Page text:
We’re a couple of weeks into 2022, which means people everywhere are abandoning New Year’s resolutions left and right. Maybe that’s you and maybe it’s not, but either way, this time of the year has me thinking about habits and practices. Three practices in particular have made a marked, positive difference in my creative health. None of them are groundbreaking, and plenty of people wiser than I have suggested them in the past, but they have helped me quite a lot.
Establish and sustain accountability
For me, this looked like joining a certain podcast about creative growth. Prior to joining Coffee and Creatives, I had gone over a year without finishing a single song. I’d written lyrics here and there, but I hadn’t followed through on anything. Then, all of a sudden, I had people asking me every week or two how my songwriting was going, and I had to tell them something. During the process of recording season four, I think I finished five songs. The difference in my creative output was night and day.
On Thursdays, I don’t leave my apartment. If someone asks me to do something on a Thursday, I either ask if we could pick a different day, or I just say no. I make exceptions to this occasionally (Buffalo Wild Wings has Buy One, Get One boneless wings on Thursday nights), but in general, Thursday evenings are for staying home and resting. I make a point on these nights of doing things I want to do, rather than doing things I have to do. I started this practice because I felt like my life was being consumed by the things I had to do, and I was feeling not only overwhelmed but also resentful toward a lot of my commitments. Taking one night a week to rest gives me something to look forward to each week, and it also helps me to have a better attitude about the things I have to do for the rest of the week.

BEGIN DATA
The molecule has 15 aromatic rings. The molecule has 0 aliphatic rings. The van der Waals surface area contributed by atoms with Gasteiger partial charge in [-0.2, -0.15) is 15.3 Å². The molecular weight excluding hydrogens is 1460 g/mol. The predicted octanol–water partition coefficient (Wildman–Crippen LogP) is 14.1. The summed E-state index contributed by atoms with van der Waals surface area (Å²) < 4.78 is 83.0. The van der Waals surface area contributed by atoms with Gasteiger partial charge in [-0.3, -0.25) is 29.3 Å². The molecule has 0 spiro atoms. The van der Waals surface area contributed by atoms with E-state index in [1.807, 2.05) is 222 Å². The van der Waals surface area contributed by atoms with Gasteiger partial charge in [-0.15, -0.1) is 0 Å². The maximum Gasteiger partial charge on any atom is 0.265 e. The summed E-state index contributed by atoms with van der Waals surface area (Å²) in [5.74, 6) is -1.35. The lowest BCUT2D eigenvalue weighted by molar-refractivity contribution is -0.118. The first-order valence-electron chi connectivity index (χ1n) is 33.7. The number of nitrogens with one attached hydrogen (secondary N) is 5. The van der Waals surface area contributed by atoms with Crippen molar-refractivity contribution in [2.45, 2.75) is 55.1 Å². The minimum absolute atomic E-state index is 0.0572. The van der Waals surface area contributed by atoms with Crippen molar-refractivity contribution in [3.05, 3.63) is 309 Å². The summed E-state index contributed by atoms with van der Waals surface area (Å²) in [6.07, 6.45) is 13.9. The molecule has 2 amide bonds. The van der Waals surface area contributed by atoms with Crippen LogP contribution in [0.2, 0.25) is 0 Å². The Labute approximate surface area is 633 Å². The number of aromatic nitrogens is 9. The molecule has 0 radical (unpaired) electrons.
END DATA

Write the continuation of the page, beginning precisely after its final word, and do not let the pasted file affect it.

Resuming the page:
Candidly, I can’t really draw a direct line from this practice to my creative health, but I can absolutely draw a line from this practice to my mental and emotional health. Mental and emotional health are sometimes overlooked aspects of creative health, because we have this wildly unhealthy idea that artists must be miserable. That’s just not true at all. Even with the accountability I talked about above, I think I would have had a tough time being creative if I had constantly been feeling run down and bitter toward life.
Art inspires art. I can’t tell you how many songs of mine have been sparked by me listening to an existing song, or the work of a particular artist, and thinking, I’d really like to make something that feels like this. As simple (and maybe silly) as it sounds, listening to music reminds me that songwriting exists as a pastime and that it can produce really cool things. It also inspires me to try new things, explore new genres, and push myself as a songwriter. This applies, I think, to pretty much every medium. If you’re a writer, read. If you’re a painter, look at some paintings. Follow your favorite artists on Instagram so that art becomes a part of your daily scrolling. Listen to your Discover Weekly playlist on Spotify to hear music you’ve never heard before. Make art part of your life, and it will inspire you to create.
If you’re in a creative rut, maybe folding some or all of these practices into your life will help. I intend to keep them up, and whether it’s through these practices or something else entirely, I wish you an abundance of creative health in the new year.